The Daily Tar Heel

Serving the students and the University community since 1893

Thursday September 23rd

Student Congress special election yields five representatives, 10 empty seats

Five vacant seats were filled, but 10 seats remain empty.

“My belief has always been that Congress will function at its highest possible efficiency when all constitutionally established seats are filled,” said David Joyner, speaker of Student Congress, in an email. “But the outstanding leaders that serve in Congress have consistently done remarkable jobs of advocating for all students’ interests.”

Vacancies persist in Student Congress, Joyner said, because many students don’t understand what the position actually entails.

“Student Congress is the only directly elected group of student leaders on campus and those leaders are arguably the ones with the most accountability,” he said. “If we’re putting all of our trust in other groups to do oversight or advocacy work, we lose that sense of accountability.”

Joyner said he was proud of the students who did run for what he called an “often thankless role.”

The vacancies in the governing body are of particular concern to graduate and professional students, who represent three of the 11 congressional districts.

District 10, representing graduate students in dentistry, medicine, nursing, pharmacy, public health and social work, had seven vacant seats going into Thursday and failed to fill a single seat in the special election. As a result, the district will have no official representative in Student Congress for the next academic year until another election is held.

Grayson Berger, chairperson of the Board of Elections, said it is the prerogative of the student body president to hold a special election.

Student Body President Houston Summers could not be immediately reached about whether he intended to hold another special election to fill the vacancies.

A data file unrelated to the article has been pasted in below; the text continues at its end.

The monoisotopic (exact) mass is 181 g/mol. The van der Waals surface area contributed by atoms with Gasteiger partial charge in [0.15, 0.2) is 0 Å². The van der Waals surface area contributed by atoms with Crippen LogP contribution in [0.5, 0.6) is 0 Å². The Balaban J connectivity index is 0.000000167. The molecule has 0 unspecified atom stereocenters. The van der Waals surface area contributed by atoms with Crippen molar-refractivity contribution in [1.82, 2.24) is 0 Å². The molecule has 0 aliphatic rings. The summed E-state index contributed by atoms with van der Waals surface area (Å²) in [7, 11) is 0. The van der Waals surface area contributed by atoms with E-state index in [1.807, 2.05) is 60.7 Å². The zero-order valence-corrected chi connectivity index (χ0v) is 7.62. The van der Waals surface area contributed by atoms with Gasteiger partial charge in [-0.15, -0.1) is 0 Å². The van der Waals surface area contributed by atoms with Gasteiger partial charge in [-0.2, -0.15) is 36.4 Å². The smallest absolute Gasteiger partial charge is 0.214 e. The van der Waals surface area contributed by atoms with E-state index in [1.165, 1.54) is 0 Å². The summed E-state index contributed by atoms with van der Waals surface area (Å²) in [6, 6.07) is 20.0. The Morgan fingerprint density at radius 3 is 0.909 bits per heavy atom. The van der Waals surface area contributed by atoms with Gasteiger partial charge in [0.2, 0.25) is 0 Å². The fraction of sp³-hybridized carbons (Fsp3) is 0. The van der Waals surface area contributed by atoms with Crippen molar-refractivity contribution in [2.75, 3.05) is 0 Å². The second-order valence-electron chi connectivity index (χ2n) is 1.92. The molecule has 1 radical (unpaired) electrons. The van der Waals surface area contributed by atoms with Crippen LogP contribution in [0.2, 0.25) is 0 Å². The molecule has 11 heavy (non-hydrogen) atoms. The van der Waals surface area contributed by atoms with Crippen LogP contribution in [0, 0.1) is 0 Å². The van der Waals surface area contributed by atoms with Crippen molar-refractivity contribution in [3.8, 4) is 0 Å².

District 11, representing graduate students in the College of Arts & Sciences and School of Education, also failed to pick up a representative.

Brittany Morrison, a law student, was the only graduate student elected on Thursday. She will join representative-elects Evan Shields and Jonathan Keeney in the fall representing graduate students in the business, journalism, government, information and library science and law schools.

Morrison said the vacancies in the other graduate districts put a higher importance on her role.

“There’s not a lot of our voices to be heard,” she said. “There’s a big difference between graduates and undergraduates.”

Earlier this semester the Graduate and Professional Student Federation campaigned to divide Student Congress into two equal governing bodies — one for undergraduates and one for graduate and professional students. Increased representation in Student Congress is an important step toward making that a reality, said Brian Coussens, a representative-elect for District 11, in an email to the GPSF Thursday.

“A strong representative presence on this body may be needed in shaping further discussion of how graduate and professional students are governed on this campus,” he said.


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